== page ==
It is important that a golfer understand that Hogan implied in his book that the arms/clubshaft are passively pulled down to waist level as a result of the lower body movement, and that a golfer shouldn't have to actively pull the arms/clubshaft down to waist level as a totally separate/independent action. Ben Hogan stated that his arms/hands "get a free-ride" down to waist level when he shift-rotates his pelvis at the start of the downswing . Note that the intact power package arm assembly (left arm loaded across the chest wall and bent right elbow with the right forearm at right angles to the clubshaft) seemingly gets passively pulled down to waist level. Ben Hogan implied that he is not actively pulling his right arm towards the right side of his torso and that he is not actively pulling his right elbow down to his right hip area as a separate/independent action. However, all of these three events are happening simultaneously. I therefore personally think that it is better to think of these three motions, which are happening simultaneously, as being active motions - i) a shift rotation movement of the pelvis; ii) a downplane motion of the right shoulder and iii) an adduction motion of the right upper arm towards the right side so that the right elbow gets driven towards its pitch position alongside the right hip (with the right elbow leading the hands). I particularly believe that it is important for a golfer to ensure that the right arm moves actively towards the right side of the torso, so that the right elbow remains bent and the right forearm flying wedge maintains its constant relationship with respect to the left arm flying wedge - thereby keeping the power package's internal alignment intact. In other words, I believe very strongly that the right upper arm's adduction movement must be conceived to be an active motion, and not a passive phenomenon (as Ben Hogan implied when he stated that the "arms get a free ride").
Here is an animated gif image (created by Kelvin Miyahira), which demonstrates how the right elbow is actively brought down to its pitch position - via an active adduction movement, and internal rotation movement, of the right upper arm (while the right elbow bend is maintained).
Note how the active adduction movement of the right upper arm causes the clubshaft to shallow-out during the early downswing - while the pelvis is shift-rotating. It is incorrect to think that the active pelvis shift-rotation movement independently causes the clubshaft shallowing action. If a golfer incorporates this active right arm adduction movement, that actively pulls the right elbow down to its pitch location in front of the right hip area, then he is less likely to get "stuck" - which is a problem that has plagued Tiger Woods throughout his golfing career.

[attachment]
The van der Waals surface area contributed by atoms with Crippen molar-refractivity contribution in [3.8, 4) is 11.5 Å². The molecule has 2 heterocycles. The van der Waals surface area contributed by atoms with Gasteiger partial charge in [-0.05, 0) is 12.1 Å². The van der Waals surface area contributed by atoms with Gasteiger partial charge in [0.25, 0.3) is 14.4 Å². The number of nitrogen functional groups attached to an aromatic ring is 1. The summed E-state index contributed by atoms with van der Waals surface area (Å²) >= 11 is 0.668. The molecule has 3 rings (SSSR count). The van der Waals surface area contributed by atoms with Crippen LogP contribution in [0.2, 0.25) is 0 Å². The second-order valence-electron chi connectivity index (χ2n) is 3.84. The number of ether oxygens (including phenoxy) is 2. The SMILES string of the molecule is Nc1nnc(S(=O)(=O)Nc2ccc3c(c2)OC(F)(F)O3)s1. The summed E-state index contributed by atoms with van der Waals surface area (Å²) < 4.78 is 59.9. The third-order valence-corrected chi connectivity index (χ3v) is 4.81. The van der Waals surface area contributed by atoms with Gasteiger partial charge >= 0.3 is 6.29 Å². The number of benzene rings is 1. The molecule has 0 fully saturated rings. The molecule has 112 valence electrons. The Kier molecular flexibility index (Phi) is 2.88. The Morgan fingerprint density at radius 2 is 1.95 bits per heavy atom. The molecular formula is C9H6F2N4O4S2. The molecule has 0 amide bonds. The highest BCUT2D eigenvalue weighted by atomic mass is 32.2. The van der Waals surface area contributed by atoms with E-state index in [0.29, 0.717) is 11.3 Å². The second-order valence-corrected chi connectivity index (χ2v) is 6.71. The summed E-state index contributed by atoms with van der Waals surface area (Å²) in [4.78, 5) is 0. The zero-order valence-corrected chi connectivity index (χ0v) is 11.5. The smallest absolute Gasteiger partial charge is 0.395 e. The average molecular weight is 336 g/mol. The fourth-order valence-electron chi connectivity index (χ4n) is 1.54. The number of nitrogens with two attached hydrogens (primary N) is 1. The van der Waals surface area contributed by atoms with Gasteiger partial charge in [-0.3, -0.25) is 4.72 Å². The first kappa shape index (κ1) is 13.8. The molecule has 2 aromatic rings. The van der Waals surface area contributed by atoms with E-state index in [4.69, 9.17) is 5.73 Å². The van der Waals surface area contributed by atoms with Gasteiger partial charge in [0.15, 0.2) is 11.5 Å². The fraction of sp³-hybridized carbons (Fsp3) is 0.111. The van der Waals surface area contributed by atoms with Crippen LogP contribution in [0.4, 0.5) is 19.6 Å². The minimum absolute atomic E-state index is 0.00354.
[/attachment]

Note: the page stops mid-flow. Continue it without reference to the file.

Here is a capture image from a swing video ( http://www.youtube.com/watch?v=PplQjd6ZP88 ) showing Tiger Woods describing/demonstrating his "stuck" position - where his pelvis has out-raced the arms (power package slotting phenomenon), and where his right elbow is trapped behind his right hip.
Tiger Woods demonstrating his "stuck" position - capture image from his swing video
This "stuck" problem is less likely to occur if a golfer actively adducts the right upper arm at the same time, and at the same speed, as he performs the pelvic shift-rotation movement that initiates the downswing action. There must be perfect synchrony between the rotating torso action and the power package slotting action, so that the arms are essentially rotating at the same speed (rpm) as the rotating torso. A golfer must "feel" that he is keeping the arms in front of his rotating torso at all times in the downswing, and he must avoid allowing the torso to out-race the arms (from a rotational perspective).
Consider the downswing pelvic action in greater detail.
If you look at Ben Hogan's leg movements, you will notice that the left knee is bent and the left heel is seemingly unweighted at the end of the backswing. Then, during the initial pelvis shift-rotation movement, the left knee moves away from the right knee as the lower body's weight is transferred onto the left foot (replanting of weight onto the left heel). The left forefoot is still significantly weighted at the end of the backswing, and when the left leg gets increasingly re-weighted in the early-mid downswing, most of the re-weighting "feeling" should be "felt" in the left heel (as the left pelvis is pulled back towards the tush line).